|We conclude with the words from the prayer of Cardinal Newman, which you have referred to, that the service of Christ was never more delicious than now.9 Cardinal Newman could not have foreseen, that this Word and his whole prayer would apply for our days even much more than for his time. We hope and pray that all of your faithful will make this word true for themselves, and in such confidence will give you, venerable brother, your clergy and the faithful in your diocese from the fullness of heart and in special love the apostolic blessing requested.
From the Vatican, February 20, 1942
In the footnote mentioned in the papal letter, the editors comment that the Bishop had referred to the prayer in German, but they were unable to locate the source of the text .
We now know why!
The expression “the cause of Christ is like in agony” comes from the final paragraph of “Lectures on the Prophetical Office of the Church” (1837):
But in truth the whole course of Christianity from the first, when we come to examine it, is but one series of troubles and disorders. Every century is like every other, and to those who live in it seems worse than all times before it. The Church is ever ailing, and lingers on in weakness, “always bearing about in the body the dying of the Lord Jesus, that the life also of Jesus might be made manifest in her body.” Religion seems ever expiring, schisms dominant, the light of Truth dim, its adherents scattered. The cause of Christ is ever in its last agony, as though it were but a question of time whether it fails finally this day or another. The Saints are ever all but failing from the earth, and Christ all but coming; and thus the Day of Judgment is literally ever at hand; and it is our duty ever to be looking out for it, not disappointed that we have so often said, “now is the moment,” and that at the last, contrary to our expectation, Truth has somewhat rallied. Such is God’s will, gathering in His elect, first one and then another, by little and little, in the intervals of sunshine between storm and storm, or snatching them from the surge of evil, even when the waters rage most furiously. [….] God alone knows the day and the hour when that will at length be, which He is ever threatening; meanwhile, thus much of comfort do we gain from what has been hitherto,—not to despond, not to be dismayed, not to be anxious, at the troubles which encompass us. They have ever been; they ever shall be; they are our portion. “The floods are risen, the floods have lift up their voice, the floods lift up their waves. The waves of the sea are mighty, and rage horribly; but yet the Lord, who dwelleth on high, is mightier.”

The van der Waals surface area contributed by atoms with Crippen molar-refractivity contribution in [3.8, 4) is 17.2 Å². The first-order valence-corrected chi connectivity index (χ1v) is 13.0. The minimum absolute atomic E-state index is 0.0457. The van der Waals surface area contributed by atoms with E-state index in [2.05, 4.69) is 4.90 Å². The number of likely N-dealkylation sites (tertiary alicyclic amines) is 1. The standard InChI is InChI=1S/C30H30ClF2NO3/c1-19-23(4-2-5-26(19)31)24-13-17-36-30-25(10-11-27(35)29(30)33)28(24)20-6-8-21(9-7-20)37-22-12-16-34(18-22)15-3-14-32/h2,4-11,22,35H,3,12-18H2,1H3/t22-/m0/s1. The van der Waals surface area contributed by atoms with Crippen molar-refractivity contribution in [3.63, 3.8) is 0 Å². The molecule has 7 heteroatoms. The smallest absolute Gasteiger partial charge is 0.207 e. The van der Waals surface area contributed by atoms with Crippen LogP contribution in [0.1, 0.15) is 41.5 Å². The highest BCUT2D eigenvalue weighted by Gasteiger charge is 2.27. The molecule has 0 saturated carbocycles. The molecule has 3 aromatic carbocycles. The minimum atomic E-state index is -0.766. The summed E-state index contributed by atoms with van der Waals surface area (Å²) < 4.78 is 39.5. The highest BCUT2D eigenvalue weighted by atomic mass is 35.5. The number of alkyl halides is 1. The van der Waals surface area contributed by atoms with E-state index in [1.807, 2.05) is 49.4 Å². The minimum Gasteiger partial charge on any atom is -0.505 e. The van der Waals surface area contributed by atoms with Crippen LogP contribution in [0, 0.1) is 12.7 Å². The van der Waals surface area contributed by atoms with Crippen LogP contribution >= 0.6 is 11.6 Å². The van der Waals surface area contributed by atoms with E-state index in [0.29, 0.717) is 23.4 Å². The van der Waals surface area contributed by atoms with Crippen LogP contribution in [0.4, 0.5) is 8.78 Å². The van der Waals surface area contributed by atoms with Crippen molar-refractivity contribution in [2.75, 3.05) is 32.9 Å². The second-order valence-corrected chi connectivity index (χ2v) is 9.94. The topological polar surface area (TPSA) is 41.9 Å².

And the last sentence “O God, You can illuminate the darkness , You can do it alone!” is taken from a collection of prayers (Prayer for the Light of Truth, :
I should like an enquirer to say continually:
O MY God, I confess that Thou canst enlighten my darkness. I confess that Thou alone canst. I wish my darkness to be enlightened. I do not know whether Thou wilt: but that Thou canst and that I wish, are sufficient reasons for me to ask, what Thou at least hast not forbidden my asking. I hereby promise that by Thy grace which I am asking, I will embrace whatever I at length feel certain is the truth, if ever I come to be certain. And by Thy grace I will guard against all self-deceit which may lead me to take what nature would have, rather than what reason approves.
… which is another beautiful prayer – this time from Blessed John Henry Newman himself.
 Pater Edmund Waldstein blogs at sancrucensis.wordpress.com
 Heinrich Fries (Tübingen), “Begegnung mit Newman: Versuch einer bibliographischen Umschau”, Theologische Revue 16 Bd 1, 15-20; 1944
 As a side-note, Joseph Gülden had a very impressive life : He was ordained as priest in 1932 and joined the Oratorians in 1934, at the Philipp Neri Oratory in Leipzig. So he knew Newman’s writings first-hand. During the Nazi Regime he was chief editor of the periodical of the Catholic Youth Organization Bund Neudeutschland until 1939 (when it was forbidden). During the war and then during the Communist regime, he was well known for his tireless and kind pastoral care for the people that needed him. Until 1979, he was also chief editor of the main weekly Catholic newspaper that was allowed by the regime to be printed – a newspaper that could only be distributed via subscription. He was also founding member of a Catholic publishing house (St. Benno) to provide profound spiritual and doctrinal foundation to the very few Catholics living in an atheist environment. Source: Joseph Gülden CO, Wikipedia
 Karl-Theodor Schleicher, Heinrich Walle. Aus Feldpostbriefen junger Christen 1939-1945. Ein Beitrag zur Geschichte der Katholischen Jugend im Felde. Franz Steiner Verlag, Stuttgart 2005
 Mgr Bornewasser a cité le texte en traduction allemande: „O Gott, die Zeit ist voller Bedrängnis, die Sache Christi liegt im Todeskampf. Und doch nie schritt Christus mächtiger durch die Erdenzeit, nie war sein Kommen deutlicher, nie seine Nähe spürbarer, nie sein Dienst köstlicher als jetzt. Darum lasst uns in diesem Augenblick des Ewigen, zwischen Sturm und Sturm, in der Erdenzeit zu Ihm beten: O Gott, Du kannst das Dunkel erleuchten, Du kannst es allein“. Nous n’avons pas pu trouver d’où ce texte était pris.
 John Henry Newman, “Lectures on the Prophetical Office of the Church” (1837)
 John Henry Newman, “Meditations and Devotions”, p 280
Picture: Kees de Kort, Seesturm